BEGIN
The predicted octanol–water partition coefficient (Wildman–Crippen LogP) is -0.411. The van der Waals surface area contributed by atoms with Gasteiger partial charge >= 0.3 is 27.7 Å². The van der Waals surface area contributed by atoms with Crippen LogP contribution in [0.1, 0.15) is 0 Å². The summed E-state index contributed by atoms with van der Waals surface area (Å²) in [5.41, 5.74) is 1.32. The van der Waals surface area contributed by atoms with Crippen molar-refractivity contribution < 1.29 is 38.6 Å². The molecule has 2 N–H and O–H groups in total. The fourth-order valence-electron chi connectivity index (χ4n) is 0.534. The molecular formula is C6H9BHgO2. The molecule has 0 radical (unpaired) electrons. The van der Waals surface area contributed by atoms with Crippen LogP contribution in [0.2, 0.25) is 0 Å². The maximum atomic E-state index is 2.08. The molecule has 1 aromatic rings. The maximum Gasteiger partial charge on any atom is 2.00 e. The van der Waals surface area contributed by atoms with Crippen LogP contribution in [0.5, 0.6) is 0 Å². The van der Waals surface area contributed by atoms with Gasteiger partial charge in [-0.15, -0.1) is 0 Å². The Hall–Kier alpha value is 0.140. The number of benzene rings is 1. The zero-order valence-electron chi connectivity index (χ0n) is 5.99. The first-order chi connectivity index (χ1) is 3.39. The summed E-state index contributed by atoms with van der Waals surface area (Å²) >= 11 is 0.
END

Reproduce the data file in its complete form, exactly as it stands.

The predicted octanol–water partition coefficient (Wildman–Crippen LogP) is -0.411. The van der Waals surface area contributed by atoms with Gasteiger partial charge >= 0.3 is 27.7 Å². The van der Waals surface area contributed by atoms with Crippen LogP contribution in [0.1, 0.15) is 0 Å². The summed E-state index contributed by atoms with van der Waals surface area (Å²) in [5.41, 5.74) is 1.32. The van der Waals surface area contributed by atoms with Crippen molar-refractivity contribution < 1.29 is 38.6 Å². The molecule has 2 N–H and O–H groups in total. The fourth-order valence-electron chi connectivity index (χ4n) is 0.534. The molecular formula is C6H9BHgO2. The molecule has 0 radical (unpaired) electrons. The van der Waals surface area contributed by atoms with Crippen LogP contribution in [0.2, 0.25) is 0 Å². The maximum atomic E-state index is 2.08. The molecule has 1 aromatic rings. The maximum Gasteiger partial charge on any atom is 2.00 e. The van der Waals surface area contributed by atoms with Crippen LogP contribution in [0.5, 0.6) is 0 Å². The van der Waals surface area contributed by atoms with Gasteiger partial charge in [-0.15, -0.1) is 0 Å². The Hall–Kier alpha value is 0.140. The number of benzene rings is 1. The zero-order valence-electron chi connectivity index (χ0n) is 5.99. The first-order chi connectivity index (χ1) is 3.39. The summed E-state index contributed by atoms with van der Waals surface area (Å²) >= 11 is 0.